For a way to put today's musing into action, check out the writing tip at the top of the list, and let me know how it goes.

Monday, July 13, 2009

Milestones: Making Moments Count

Over the weekend I met with a local author who reminded me that creating deadlines is key to progress. I’m working on a new novel and had already begun to let the preparations slide. His story about a timeline he created for completing his book and how self-imposed deadlines enabled him to finish writing it were inspirational and a kick in the backside for me to do likewise. It’s not a glamorous approach, but it’s essential. Writing is a discipline best done consistently, and without direction and deadlines, it’s unlikely much will happen, even when there’s time. In The Writer’s Book of Hope, in the chapter on excuses, especially regarding time, Ralph Keyes says, “The very assumption that lots of free time is an asset for writers may be questionable. In some ways part-timers have an edge. Busy people organize their schedules more carefully and make better use of the few hours they do have to write.” So, where’s that schedule?

For a way to put today's musing into action, check out the writing tip at the top of the list. As always, let me know how it goes.

Monday, July 6, 2009

The Difference a Conference Makes: Writing for the Market?

The short answer is, don’t do it.

I just got back from the Solstice Summer Writers’ Conference in Massachusetts, and boy did it help me get back on the writing track. Well, the truth is, the conference was the start. I have to credit Betsy Lerner as well. The first chapter in her book The Forest for the Trees: An Editor’s Advice to Writers is “The Ambivalent Writer.” I never used to be ambivalent about writing; I didn’t have time. Lately, though, I’ve been spinning my wheels, and after finishing two novels, started three others. The one I decided to finish writing was the most market-driven. After half a dozen chapters, I bogged down. The subject (nuclear waste) was overwhelming and the genre (suspense) stifling. What was the problem? Mostly, that I was writing for the market.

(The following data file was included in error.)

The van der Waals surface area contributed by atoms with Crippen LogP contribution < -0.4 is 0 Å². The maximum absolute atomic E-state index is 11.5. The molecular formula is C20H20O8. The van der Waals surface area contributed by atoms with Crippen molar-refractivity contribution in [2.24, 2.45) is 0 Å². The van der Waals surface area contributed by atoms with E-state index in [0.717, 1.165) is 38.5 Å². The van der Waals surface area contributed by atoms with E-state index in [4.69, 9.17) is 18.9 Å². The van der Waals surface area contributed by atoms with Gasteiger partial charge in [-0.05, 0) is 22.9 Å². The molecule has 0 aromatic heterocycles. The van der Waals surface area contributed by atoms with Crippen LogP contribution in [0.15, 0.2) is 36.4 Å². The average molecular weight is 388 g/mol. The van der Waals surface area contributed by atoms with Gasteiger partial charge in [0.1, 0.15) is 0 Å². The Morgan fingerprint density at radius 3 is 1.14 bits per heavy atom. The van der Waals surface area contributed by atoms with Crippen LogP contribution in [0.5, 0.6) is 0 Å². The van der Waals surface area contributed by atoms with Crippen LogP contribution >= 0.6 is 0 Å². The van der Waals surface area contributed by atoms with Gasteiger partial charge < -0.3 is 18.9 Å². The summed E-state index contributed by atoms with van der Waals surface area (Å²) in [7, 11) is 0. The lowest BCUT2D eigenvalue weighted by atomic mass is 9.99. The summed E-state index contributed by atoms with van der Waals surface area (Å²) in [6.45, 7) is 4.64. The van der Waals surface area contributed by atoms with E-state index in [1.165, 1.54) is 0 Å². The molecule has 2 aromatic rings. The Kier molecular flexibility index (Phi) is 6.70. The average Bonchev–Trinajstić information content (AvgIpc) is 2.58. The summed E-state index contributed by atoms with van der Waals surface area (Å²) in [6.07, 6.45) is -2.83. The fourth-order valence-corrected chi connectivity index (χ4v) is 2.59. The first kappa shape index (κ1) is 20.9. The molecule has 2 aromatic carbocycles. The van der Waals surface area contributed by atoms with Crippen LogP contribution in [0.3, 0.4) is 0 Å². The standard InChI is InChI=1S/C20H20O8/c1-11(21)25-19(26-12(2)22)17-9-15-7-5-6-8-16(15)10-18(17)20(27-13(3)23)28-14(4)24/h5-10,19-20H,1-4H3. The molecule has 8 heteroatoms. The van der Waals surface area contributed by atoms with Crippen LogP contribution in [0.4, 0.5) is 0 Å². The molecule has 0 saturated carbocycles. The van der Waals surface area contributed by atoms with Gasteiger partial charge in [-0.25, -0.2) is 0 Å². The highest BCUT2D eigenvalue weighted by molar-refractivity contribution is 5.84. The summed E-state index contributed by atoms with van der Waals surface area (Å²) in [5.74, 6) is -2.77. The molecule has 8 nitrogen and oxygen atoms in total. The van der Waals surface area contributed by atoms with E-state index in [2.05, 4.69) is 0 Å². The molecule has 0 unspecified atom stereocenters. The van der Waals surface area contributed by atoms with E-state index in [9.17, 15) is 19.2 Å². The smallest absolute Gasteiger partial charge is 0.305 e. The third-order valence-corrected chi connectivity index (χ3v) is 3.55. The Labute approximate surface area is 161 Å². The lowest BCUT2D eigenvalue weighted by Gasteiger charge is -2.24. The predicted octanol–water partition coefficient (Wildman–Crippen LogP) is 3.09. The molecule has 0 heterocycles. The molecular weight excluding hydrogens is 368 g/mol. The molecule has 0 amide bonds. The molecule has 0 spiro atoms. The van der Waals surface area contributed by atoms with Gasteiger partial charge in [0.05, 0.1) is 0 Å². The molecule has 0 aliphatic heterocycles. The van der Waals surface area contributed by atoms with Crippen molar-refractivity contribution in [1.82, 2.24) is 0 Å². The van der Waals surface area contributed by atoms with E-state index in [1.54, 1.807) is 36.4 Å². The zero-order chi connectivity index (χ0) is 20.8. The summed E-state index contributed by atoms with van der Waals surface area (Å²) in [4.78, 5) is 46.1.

While at the conference, I asked writers whether they wrote for the market. Essentially, the answer was no. Everybody’s aware of the market, and everybody knows there’s no room for schlock. But none of these writers was sitting there saying, hey, what can I write that will sell? There’s a word for that. When I got home and sat down to decide which of the three novels I would commit to, I recalled the chapter from Lerner’s book. When I reread it, here’s what struck me: “People who try to figure out what’s hot and recreate it are as close to delusional as you can get.” I recall laughing when I first read that. I wasn’t laughing now.

There’s no way to really apply this logic, except maybe to bear in mind that writing a novel is a long-term relationship. Integrity is key; so is involving yourself only if you can commit. If you don’t, it won’t work.

How’s it going with you?